- Low temperature anti-corrosion coating PM-12-A
- Motorcraft metal surface cleaner ZC-21
- Motorcraft metal surface prep ZC-31
- Weld wire ER70s-3 or equivalent
- Frame rail replacement kit – 5D059 LH/5D058 RH (#1) (Figure 1)
- Frame assembly – 5005 (#2) (Figure 1)
- Special tools: MIG welder
NOTE: All body alignment measurements are carried out with the vehicle detrimmed. Measurements are made metal to metal, on center unless otherwise specified. Measure the vehicle to determine if the body requires straightening and alignment.
• Remove the front bumper.
• Unbolt and remove the front bumper reinforcing beam.
• Unbolt the front end sheet metal (FESM) body mount bolts.
• Raise the body if required.
• Locate the vertical wells of the front frame horn to center rail.
• Using a plasma cutter, reciprocating saw or cut off wheel, remove the damaged front frame horn section.Do not cut directly along the weld line. Leave enough material on the front side of the weld line to allow the edge to be ground back exactly to the line. This is necessary to make sure of correct fit between the frame and the replacement frame section.
• Grind off the excess welding material that remains in front of the weld line on the existing frame. Remove the remaining piece (ring-like) of the front frame horn from inside the mid-rail. (Figure 2).
• Using a wire brush or sandpaper, remove the E-coat from the outer surfaces of the replacement service section within approximately 15mm (0.59 in.) of the repair joint. Using a wire brush, remove any foreign material from the frame within approximately 15mm (0.59 in.) of the repair joint.
• NOTE: The front frame rail replacement section is tapered at the ends to fit into the frame. (Figure 3). NOTE: The frame rail service component must be located to maintain the original factory dimensions. Install the replacement front frame horn section inside the center rail of the frame. Support the replacement service section in position. Check that the FESM body mount bracket lines up with the sheet metal hole for the body mount.
• Make sure the repair joint and surrounding repair area have attained a temperature of a minimum 10 degrees C (50 degrees F) before carrying out the weld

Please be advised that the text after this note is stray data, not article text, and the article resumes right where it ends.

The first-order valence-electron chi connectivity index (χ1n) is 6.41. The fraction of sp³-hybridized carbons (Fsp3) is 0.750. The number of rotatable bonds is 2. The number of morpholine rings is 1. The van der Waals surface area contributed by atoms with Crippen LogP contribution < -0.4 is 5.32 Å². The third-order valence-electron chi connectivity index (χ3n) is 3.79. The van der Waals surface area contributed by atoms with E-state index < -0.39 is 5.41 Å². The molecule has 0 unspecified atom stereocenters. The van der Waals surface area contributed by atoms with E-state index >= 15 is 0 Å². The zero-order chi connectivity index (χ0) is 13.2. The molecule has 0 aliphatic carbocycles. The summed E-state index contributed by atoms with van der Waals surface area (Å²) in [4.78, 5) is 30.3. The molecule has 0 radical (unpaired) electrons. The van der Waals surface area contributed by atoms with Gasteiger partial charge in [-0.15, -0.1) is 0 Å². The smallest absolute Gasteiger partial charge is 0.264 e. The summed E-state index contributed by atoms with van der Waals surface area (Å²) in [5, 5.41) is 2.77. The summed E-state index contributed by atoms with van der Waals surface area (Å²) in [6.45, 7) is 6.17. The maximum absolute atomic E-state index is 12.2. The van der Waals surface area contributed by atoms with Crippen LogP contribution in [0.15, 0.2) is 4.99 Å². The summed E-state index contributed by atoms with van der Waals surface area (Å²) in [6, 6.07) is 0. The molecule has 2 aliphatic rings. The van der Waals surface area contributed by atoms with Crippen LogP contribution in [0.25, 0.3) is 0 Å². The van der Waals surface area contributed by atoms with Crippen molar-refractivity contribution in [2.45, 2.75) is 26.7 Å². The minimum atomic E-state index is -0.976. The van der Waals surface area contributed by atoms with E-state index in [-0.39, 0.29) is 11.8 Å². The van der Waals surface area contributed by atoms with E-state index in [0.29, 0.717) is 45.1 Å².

• Tack weld at the four corners onto the frame and recheck fit and alignment. (Figure 4).
• Lower the body onto the frame and recheck fit and alignment, then raise it.
• Weld the joint completely, if fit and alignment are correct, using a metal inert gas (MIG) welding machine capable of producing a minimum of 200 amps. Use the 0.9 to 0.1mm (0.035 to 0.045 in.) ER70S-3 or equivalent weld wire that’s compatible with SAE 1010 steel.
• Dress weld as necessary.
• Use a dye penetrate to determine if any cracks or large voids exist in the weld joint. If cracks or other defects exist, grind out the defect and repair until the weld is free of defects.
• Clean the repair area with metal surface prep and apply anti-corrosion coating to the affected areas of the frame and service replacement section.
• Reinstall components removed during disassembly. Make sure all fasteners are tightened to the correct specification.
Writer Dan Espersen is the ALLDATA CollisionConnectSM Program Manager. Espersen is I-Car Platinum Certified, a Gold Pin Member of the Collision Industry Conference (CIC) and holds an AA Degree in Automotive Technology. He has 15 years of experience in the collision industry and 17 years of experience in the automotive industry.
© 2007 ALLDATA LLC. All rights reserved. All technical information, images and specifications are from the ALL-DATA Product. ALLDATA is a registered trademark of ALLDATA LLC. All other marks are the property of their respective holders. Ford, F-150 and Motorcraft are registered trademarks of the Ford Motor Company and are being used solely for reference and application purposes.